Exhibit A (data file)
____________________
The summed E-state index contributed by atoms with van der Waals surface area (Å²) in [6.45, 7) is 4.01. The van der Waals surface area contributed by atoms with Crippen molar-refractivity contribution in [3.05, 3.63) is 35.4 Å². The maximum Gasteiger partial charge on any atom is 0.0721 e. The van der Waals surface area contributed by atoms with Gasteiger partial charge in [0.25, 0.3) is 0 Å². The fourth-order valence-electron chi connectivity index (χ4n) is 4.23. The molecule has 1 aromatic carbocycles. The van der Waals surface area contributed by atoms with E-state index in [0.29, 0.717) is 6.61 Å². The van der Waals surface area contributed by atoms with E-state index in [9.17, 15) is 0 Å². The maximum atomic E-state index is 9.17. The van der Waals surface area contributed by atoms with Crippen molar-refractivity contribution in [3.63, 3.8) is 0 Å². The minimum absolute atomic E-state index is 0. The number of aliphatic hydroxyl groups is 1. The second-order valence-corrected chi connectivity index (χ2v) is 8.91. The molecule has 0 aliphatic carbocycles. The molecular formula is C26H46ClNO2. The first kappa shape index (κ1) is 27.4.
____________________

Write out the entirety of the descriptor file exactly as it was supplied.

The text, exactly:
The summed E-state index contributed by atoms with van der Waals surface area (Å²) in [6.45, 7) is 4.01. The van der Waals surface area contributed by atoms with Crippen molar-refractivity contribution in [3.05, 3.63) is 35.4 Å². The maximum Gasteiger partial charge on any atom is 0.0721 e. The van der Waals surface area contributed by atoms with Gasteiger partial charge in [0.25, 0.3) is 0 Å². The fourth-order valence-electron chi connectivity index (χ4n) is 4.23. The molecule has 1 aromatic carbocycles. The van der Waals surface area contributed by atoms with E-state index in [0.29, 0.717) is 6.61 Å². The van der Waals surface area contributed by atoms with E-state index in [9.17, 15) is 0 Å². The maximum atomic E-state index is 9.17. The van der Waals surface area contributed by atoms with Crippen molar-refractivity contribution in [3.63, 3.8) is 0 Å². The minimum absolute atomic E-state index is 0. The number of aliphatic hydroxyl groups is 1. The second-order valence-corrected chi connectivity index (χ2v) is 8.91. The molecule has 0 aliphatic carbocycles. The molecular formula is C26H46ClNO2. The first kappa shape index (κ1) is 27.4.